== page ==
The Loyola Marymount University (LMU) campus community fosters the interplay between religious faith and scientific reason. Not only is this evident by honoring scientists in the stained-glass windows of Sacred Heart Chapel, but the culture invigorates a disproportionate number of science students to actively engage with the faith community. This integration might seem counter to...

Our Students’ Search for Meaning

This article offers a reflection on the role of faith, reason, and meaning as part of students’ educational experience. By intermixing elements of his personal journey with the development of course projects designed to infuse meaning within the classroom, the author examines the challenges that teachers often face when reconciling the idea of faith- and purpose-based learning as...

Campus Climate, Peer Dispositions, and the Inclusion of LGBQ and Transgender Students at a Jesuit University

Using a campus climate framework, this study identifies students who hold positive dispositions towards lesbian, gay, bisexual, queer (LGBQ) and transgender students at a Jesuit university. Findings reveal that just more than one-quarter of students hold positive dispositions toward LGBQ and transgender students and desire that the campus work towards being more inclusive towards...

What Can TV Teach Us About the Spiritually Healthy Institution?

This article posits that the television series Bones offers a model for a lively, vital, and spiritually healthy 21st century Catholic institution of higher education. It does this through a close analysis of the series as a whole as informed by arguments posed by Catholic thinkers, and it argues that the show—through its characters, settings, stories, plots, and themes—self...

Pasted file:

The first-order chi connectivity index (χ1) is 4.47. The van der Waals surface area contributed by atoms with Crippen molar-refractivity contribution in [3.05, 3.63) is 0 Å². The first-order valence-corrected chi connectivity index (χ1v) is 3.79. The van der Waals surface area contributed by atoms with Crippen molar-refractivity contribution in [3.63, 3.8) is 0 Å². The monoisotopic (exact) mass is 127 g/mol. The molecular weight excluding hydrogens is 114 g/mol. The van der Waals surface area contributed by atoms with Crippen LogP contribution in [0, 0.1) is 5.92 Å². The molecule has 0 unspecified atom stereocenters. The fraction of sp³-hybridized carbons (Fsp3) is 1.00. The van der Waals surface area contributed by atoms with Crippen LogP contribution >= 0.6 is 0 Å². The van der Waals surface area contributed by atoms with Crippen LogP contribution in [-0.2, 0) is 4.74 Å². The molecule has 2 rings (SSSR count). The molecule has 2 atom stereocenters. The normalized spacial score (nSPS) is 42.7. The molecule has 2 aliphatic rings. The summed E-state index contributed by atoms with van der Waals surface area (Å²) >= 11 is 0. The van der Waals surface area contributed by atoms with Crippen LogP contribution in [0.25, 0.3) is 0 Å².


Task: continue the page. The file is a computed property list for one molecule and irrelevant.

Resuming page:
An Interview with Kevin Burke, S.J.

Jesuit Higher Education interviewed Fr. Kevin Burke, S.J., the new Vice President for University Mission at Regis University.

Finding the Magis in the Jesuit Mission at Regis University: An Interview with Tom Reynolds

Tom Reynolds began his exemplary service at Regis University in Denver, Colorado in 1987. He served for many years in the role of Vice President for Student Life. In 1998 he took the position of the university’s first lay mission officer and has served in that capacity until his retirement in May 2017. As a respected and admired leader, he has promoted living out the Jesuit...

Loyola Marymount University's President's Institute on the Catholic Character of Loyola Marymount University: A Twenty-one Year Tradition

The President’s Institute on the Catholic Character of Loyola Marymount University provides an opportunity for faculty learn about the University’s Catholic and Ignatian traditions and identity. Each year faculty from colleges and departments across the University participate as fellows in a week-long program exploring issues such as Ignatian pedagogy, scholarship of engagement...

Necessary Companions: Faith and Reason

Can faith and reason exist, free of mutual companionship? If we restrict ourselves to a traditional scientific method when pondering questions of the universe and close the door to theological data and human thought, we may be rendering inaccessible the majority of what exists. As a scientist, I take solace in what we can discover through science and math as we seek to understand...